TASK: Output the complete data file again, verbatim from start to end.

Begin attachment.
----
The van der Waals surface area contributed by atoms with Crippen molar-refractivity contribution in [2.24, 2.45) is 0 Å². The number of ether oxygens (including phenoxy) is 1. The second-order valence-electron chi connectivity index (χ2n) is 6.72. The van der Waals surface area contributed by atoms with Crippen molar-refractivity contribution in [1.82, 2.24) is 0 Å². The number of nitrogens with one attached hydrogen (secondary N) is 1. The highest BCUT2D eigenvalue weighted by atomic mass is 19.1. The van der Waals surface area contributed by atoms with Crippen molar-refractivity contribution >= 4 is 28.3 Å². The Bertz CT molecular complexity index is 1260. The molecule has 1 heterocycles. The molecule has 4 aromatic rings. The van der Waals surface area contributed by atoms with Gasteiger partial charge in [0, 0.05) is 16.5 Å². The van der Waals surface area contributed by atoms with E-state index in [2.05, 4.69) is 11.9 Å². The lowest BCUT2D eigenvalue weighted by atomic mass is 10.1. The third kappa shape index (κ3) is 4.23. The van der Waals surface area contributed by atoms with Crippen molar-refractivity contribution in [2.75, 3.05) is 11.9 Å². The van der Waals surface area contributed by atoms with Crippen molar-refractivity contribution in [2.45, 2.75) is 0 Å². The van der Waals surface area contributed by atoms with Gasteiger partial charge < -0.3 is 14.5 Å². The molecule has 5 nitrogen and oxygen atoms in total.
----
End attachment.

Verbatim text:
The van der Waals surface area contributed by atoms with Crippen molar-refractivity contribution in [2.24, 2.45) is 0 Å². The number of ether oxygens (including phenoxy) is 1. The second-order valence-electron chi connectivity index (χ2n) is 6.72. The van der Waals surface area contributed by atoms with Crippen molar-refractivity contribution in [1.82, 2.24) is 0 Å². The number of nitrogens with one attached hydrogen (secondary N) is 1. The highest BCUT2D eigenvalue weighted by atomic mass is 19.1. The van der Waals surface area contributed by atoms with Crippen molar-refractivity contribution >= 4 is 28.3 Å². The Bertz CT molecular complexity index is 1260. The molecule has 1 heterocycles. The molecule has 4 aromatic rings. The van der Waals surface area contributed by atoms with Gasteiger partial charge in [0, 0.05) is 16.5 Å². The van der Waals surface area contributed by atoms with E-state index in [2.05, 4.69) is 11.9 Å². The lowest BCUT2D eigenvalue weighted by atomic mass is 10.1. The third kappa shape index (κ3) is 4.23. The van der Waals surface area contributed by atoms with Crippen molar-refractivity contribution in [2.75, 3.05) is 11.9 Å². The van der Waals surface area contributed by atoms with Crippen molar-refractivity contribution in [2.45, 2.75) is 0 Å². The van der Waals surface area contributed by atoms with Gasteiger partial charge < -0.3 is 14.5 Å². The molecule has 5 nitrogen and oxygen atoms in total.